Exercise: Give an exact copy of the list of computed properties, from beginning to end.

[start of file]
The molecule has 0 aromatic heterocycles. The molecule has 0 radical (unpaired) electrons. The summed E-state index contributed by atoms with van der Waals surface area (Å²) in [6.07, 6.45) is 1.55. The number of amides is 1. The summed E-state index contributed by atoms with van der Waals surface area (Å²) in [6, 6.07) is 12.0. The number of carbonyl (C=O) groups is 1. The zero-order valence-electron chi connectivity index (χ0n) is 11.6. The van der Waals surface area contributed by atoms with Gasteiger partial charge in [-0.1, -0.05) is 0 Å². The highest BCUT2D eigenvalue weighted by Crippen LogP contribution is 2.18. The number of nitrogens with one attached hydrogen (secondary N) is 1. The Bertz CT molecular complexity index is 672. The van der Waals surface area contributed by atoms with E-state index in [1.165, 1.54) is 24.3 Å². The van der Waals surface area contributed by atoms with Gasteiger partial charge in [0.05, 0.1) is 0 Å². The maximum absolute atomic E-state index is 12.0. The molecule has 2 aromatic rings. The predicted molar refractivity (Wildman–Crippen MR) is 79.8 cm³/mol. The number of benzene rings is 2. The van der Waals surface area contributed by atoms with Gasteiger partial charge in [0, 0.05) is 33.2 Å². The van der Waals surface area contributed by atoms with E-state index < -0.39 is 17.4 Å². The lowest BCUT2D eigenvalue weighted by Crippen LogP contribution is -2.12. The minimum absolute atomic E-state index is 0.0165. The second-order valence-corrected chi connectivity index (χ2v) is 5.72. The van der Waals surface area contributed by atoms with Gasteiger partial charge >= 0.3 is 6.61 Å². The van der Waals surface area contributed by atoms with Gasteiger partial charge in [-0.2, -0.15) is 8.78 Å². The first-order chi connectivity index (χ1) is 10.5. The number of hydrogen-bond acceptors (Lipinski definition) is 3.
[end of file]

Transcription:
The molecule has 0 aromatic heterocycles. The molecule has 0 radical (unpaired) electrons. The summed E-state index contributed by atoms with van der Waals surface area (Å²) in [6.07, 6.45) is 1.55. The number of amides is 1. The summed E-state index contributed by atoms with van der Waals surface area (Å²) in [6, 6.07) is 12.0. The number of carbonyl (C=O) groups is 1. The zero-order valence-electron chi connectivity index (χ0n) is 11.6. The van der Waals surface area contributed by atoms with Gasteiger partial charge in [-0.1, -0.05) is 0 Å². The highest BCUT2D eigenvalue weighted by Crippen LogP contribution is 2.18. The number of nitrogens with one attached hydrogen (secondary N) is 1. The Bertz CT molecular complexity index is 672. The van der Waals surface area contributed by atoms with E-state index in [1.165, 1.54) is 24.3 Å². The van der Waals surface area contributed by atoms with Gasteiger partial charge in [0.05, 0.1) is 0 Å². The maximum absolute atomic E-state index is 12.0. The molecule has 2 aromatic rings. The predicted molar refractivity (Wildman–Crippen MR) is 79.8 cm³/mol. The number of benzene rings is 2. The van der Waals surface area contributed by atoms with Gasteiger partial charge in [0, 0.05) is 33.2 Å². The van der Waals surface area contributed by atoms with E-state index < -0.39 is 17.4 Å². The lowest BCUT2D eigenvalue weighted by Crippen LogP contribution is -2.12. The minimum absolute atomic E-state index is 0.0165. The second-order valence-corrected chi connectivity index (χ2v) is 5.72. The van der Waals surface area contributed by atoms with Gasteiger partial charge >= 0.3 is 6.61 Å². The van der Waals surface area contributed by atoms with Gasteiger partial charge in [-0.2, -0.15) is 8.78 Å². The first-order chi connectivity index (χ1) is 10.5. The number of hydrogen-bond acceptors (Lipinski definition) is 3.